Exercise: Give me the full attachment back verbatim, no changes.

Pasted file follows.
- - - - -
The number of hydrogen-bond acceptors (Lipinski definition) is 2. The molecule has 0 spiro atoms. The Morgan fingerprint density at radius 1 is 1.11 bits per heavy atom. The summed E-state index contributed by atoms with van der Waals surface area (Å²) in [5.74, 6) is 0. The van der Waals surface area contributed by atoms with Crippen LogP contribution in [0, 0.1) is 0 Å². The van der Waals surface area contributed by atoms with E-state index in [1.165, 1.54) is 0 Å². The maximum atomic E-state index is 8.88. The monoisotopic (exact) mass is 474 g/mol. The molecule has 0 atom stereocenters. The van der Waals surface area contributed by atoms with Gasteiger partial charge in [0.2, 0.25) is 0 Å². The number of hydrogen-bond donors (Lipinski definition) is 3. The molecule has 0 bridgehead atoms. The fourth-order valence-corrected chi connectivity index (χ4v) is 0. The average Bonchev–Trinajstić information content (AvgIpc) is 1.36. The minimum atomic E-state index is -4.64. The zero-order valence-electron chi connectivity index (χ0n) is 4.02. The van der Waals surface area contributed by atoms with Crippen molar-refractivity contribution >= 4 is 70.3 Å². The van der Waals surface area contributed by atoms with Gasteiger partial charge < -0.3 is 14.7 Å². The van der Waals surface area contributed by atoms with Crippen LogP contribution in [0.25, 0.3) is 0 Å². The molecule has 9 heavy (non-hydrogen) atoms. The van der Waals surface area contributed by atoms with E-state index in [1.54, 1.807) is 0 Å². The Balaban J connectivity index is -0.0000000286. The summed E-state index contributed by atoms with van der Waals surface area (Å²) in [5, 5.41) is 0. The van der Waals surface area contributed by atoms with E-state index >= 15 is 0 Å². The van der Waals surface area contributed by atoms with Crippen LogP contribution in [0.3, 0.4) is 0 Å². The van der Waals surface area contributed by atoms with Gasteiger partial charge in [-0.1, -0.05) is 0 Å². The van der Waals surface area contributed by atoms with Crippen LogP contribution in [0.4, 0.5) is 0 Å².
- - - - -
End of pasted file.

The number of hydrogen-bond acceptors (Lipinski definition) is 2. The molecule has 0 spiro atoms. The Morgan fingerprint density at radius 1 is 1.11 bits per heavy atom. The summed E-state index contributed by atoms with van der Waals surface area (Å²) in [5.74, 6) is 0. The van der Waals surface area contributed by atoms with Crippen LogP contribution in [0, 0.1) is 0 Å². The van der Waals surface area contributed by atoms with E-state index in [1.165, 1.54) is 0 Å². The maximum atomic E-state index is 8.88. The monoisotopic (exact) mass is 474 g/mol. The molecule has 0 atom stereocenters. The van der Waals surface area contributed by atoms with Gasteiger partial charge in [0.2, 0.25) is 0 Å². The number of hydrogen-bond donors (Lipinski definition) is 3. The molecule has 0 bridgehead atoms. The fourth-order valence-corrected chi connectivity index (χ4v) is 0. The average Bonchev–Trinajstić information content (AvgIpc) is 1.36. The minimum atomic E-state index is -4.64. The zero-order valence-electron chi connectivity index (χ0n) is 4.02. The van der Waals surface area contributed by atoms with Crippen molar-refractivity contribution >= 4 is 70.3 Å². The van der Waals surface area contributed by atoms with Gasteiger partial charge < -0.3 is 14.7 Å². The van der Waals surface area contributed by atoms with Crippen LogP contribution in [0.25, 0.3) is 0 Å². The molecule has 9 heavy (non-hydrogen) atoms. The van der Waals surface area contributed by atoms with E-state index in [1.54, 1.807) is 0 Å². The Balaban J connectivity index is -0.0000000286. The summed E-state index contributed by atoms with van der Waals surface area (Å²) in [5, 5.41) is 0. The van der Waals surface area contributed by atoms with E-state index >= 15 is 0 Å². The van der Waals surface area contributed by atoms with Crippen LogP contribution in [0.3, 0.4) is 0 Å². The van der Waals surface area contributed by atoms with Gasteiger partial charge in [-0.1, -0.05) is 0 Å². The van der Waals surface area contributed by atoms with Crippen LogP contribution in [0.4, 0.5) is 0 Å².